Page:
WORDS: SEAN DUFFY
The “sing-songs” of the Irish supporters in Poland highlighted the opportunity this tournament presented for cultures to come together and people to unite. For some of those who shared in the experience, it was hard to stomach accusations of a “win or lose, we’re on the booze” attitude…
Image: umbrofootball (via Flickr)
Recriminations were inevitable following Ireland’s humbling at Euro 2012. A team that somehow miraculously qualified for a major tournament for the first time in 10 years was ruthlessly exposed by superior opposition and ultimately exited the tournament, widely regarded one of the poorest ever to compete at a European Championships.
The morning after the defeat to Spain, which ensured Ireland’s elimination, supporters who had travelled from across the globe to support the team were trying to digest their collective disappointment. Quickly, news filtered through about Roy Keane’s comments. Keane had asserted that the Irish supporters needed a change of mentality; that in essence they were only concerned with the “sing-song”. Losing to Croatia and Spain was one thing, but taking lectures from Roy Keane on standards of behaviour at an international tournament was a sleight too far. It would be an amusing irony if it weren’t so utterly insulting.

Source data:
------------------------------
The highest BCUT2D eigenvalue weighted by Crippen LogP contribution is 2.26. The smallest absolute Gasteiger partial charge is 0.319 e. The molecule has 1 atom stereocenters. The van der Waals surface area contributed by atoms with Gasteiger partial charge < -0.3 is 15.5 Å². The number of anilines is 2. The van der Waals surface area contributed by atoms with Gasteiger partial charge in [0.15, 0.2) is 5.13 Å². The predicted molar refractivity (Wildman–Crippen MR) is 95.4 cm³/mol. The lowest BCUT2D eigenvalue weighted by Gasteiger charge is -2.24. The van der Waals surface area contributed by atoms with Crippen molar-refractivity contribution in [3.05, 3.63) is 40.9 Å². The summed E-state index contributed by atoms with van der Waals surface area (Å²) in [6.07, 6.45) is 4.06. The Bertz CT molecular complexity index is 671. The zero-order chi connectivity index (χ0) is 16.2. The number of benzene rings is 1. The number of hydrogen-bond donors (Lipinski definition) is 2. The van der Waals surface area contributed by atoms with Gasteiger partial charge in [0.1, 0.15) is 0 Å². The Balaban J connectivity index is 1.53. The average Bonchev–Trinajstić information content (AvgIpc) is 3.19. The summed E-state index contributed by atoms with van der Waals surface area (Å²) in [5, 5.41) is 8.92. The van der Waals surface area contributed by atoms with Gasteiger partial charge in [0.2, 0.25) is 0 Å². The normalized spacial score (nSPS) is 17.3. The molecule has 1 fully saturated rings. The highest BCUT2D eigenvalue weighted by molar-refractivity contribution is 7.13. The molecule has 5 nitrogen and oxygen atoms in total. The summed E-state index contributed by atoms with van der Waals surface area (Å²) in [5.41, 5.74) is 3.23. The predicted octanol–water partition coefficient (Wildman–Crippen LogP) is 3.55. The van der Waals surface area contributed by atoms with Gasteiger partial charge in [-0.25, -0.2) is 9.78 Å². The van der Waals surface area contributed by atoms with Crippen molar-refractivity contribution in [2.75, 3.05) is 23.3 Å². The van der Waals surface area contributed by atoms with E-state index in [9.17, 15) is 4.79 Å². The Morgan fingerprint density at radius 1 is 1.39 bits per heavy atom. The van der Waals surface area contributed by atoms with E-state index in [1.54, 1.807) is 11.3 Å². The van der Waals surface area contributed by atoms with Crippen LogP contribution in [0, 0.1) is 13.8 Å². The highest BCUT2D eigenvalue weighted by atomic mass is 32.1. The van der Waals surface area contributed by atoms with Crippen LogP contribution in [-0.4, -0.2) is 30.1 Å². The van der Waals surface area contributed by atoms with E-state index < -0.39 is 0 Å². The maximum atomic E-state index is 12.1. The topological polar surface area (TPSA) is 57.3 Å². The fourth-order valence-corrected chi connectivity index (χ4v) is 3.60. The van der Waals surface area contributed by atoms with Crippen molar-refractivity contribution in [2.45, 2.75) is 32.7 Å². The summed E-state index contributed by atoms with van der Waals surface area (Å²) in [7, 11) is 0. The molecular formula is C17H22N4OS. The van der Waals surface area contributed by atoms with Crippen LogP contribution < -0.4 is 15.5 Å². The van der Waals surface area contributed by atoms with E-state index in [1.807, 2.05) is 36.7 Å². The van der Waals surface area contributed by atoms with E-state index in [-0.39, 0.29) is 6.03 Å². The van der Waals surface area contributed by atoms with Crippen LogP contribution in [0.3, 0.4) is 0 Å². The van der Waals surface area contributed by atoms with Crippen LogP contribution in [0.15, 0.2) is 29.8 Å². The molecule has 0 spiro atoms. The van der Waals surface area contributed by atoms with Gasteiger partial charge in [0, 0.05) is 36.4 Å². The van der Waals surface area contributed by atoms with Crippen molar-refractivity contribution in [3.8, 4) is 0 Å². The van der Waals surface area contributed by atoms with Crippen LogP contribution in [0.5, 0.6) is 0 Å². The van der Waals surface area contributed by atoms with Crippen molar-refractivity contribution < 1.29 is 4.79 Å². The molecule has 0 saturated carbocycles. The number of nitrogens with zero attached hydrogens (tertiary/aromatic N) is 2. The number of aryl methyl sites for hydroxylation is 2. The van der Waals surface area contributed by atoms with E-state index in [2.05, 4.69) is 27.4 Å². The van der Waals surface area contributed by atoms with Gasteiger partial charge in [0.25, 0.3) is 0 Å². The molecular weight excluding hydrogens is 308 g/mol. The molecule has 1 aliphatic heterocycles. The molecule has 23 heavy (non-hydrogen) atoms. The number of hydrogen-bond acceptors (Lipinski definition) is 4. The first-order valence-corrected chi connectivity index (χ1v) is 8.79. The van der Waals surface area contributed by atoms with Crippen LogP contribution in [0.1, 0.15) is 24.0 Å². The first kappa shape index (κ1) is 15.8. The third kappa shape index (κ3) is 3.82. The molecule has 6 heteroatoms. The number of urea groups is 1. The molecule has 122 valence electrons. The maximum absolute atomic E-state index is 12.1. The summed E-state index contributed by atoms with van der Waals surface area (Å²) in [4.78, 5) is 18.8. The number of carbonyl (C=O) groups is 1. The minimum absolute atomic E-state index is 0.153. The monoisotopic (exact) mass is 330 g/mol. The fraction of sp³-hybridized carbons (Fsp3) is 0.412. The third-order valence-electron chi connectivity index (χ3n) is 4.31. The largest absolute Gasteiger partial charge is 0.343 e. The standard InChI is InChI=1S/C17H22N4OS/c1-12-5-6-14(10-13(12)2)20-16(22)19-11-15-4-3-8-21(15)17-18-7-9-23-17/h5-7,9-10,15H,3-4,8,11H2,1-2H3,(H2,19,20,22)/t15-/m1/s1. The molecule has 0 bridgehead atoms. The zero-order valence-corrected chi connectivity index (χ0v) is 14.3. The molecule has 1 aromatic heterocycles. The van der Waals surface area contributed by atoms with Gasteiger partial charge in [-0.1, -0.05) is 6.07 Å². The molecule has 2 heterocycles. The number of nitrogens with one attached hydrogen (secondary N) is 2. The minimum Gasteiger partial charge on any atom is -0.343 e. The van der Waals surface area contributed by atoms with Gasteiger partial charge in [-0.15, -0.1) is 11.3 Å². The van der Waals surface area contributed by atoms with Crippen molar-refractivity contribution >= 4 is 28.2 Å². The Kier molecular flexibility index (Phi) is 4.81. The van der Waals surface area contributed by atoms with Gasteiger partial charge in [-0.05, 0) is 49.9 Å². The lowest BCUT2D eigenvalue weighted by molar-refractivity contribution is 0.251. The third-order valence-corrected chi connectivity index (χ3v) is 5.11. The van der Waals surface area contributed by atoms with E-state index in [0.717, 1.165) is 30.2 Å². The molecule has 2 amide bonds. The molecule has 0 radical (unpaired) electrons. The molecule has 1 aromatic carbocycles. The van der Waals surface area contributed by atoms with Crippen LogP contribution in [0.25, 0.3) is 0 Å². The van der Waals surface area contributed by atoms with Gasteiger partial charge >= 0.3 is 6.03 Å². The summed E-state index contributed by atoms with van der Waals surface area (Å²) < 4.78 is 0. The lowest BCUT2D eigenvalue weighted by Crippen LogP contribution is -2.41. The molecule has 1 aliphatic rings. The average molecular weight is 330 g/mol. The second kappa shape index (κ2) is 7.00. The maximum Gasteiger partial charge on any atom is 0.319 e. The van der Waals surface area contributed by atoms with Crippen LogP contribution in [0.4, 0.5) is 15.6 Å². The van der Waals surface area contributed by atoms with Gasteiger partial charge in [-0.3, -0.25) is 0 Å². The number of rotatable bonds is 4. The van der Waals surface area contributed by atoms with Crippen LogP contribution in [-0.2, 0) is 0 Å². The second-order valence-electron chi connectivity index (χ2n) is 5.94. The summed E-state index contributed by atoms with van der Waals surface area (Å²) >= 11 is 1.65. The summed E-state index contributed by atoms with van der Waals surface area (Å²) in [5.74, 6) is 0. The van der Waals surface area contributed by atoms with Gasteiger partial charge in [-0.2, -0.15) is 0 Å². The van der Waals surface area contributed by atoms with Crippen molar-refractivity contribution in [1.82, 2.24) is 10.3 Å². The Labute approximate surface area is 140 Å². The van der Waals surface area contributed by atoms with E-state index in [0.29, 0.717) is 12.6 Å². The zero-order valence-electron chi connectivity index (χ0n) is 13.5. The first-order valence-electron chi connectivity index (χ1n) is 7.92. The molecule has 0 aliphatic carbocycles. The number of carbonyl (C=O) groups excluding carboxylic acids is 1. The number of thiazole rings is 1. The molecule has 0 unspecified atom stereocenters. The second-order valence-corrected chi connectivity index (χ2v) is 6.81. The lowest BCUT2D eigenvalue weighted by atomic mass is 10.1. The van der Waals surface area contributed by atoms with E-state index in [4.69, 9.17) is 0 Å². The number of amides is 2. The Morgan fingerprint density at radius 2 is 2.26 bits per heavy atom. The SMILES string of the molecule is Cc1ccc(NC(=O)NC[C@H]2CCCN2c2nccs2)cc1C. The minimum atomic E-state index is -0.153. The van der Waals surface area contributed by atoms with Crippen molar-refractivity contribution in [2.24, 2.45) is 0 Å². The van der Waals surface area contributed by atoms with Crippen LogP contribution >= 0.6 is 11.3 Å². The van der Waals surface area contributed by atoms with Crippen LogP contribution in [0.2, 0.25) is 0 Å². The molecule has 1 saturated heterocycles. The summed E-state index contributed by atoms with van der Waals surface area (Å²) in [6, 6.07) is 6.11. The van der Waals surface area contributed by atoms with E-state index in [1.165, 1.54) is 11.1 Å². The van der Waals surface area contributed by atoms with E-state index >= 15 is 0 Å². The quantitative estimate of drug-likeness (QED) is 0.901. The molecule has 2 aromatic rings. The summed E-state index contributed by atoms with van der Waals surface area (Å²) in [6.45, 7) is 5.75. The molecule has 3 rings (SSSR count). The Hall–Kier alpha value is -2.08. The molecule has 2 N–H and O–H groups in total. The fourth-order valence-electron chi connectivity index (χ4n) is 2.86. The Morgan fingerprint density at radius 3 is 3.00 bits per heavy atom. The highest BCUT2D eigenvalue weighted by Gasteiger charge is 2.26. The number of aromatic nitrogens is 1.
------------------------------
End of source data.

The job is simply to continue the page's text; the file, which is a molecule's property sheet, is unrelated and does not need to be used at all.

Nonetheless, Keane’s comments invariably gained traction in some quarters, with the Irish Times last week labelling the support of the Irish fans as a type of “win or lose, we’re on the booze” culture. Of course, with Keane, speaking bluntly has become something of a trademark. The problem with his inherent desire to “call it as he sees it” is that he so frequently fails to see the bigger picture.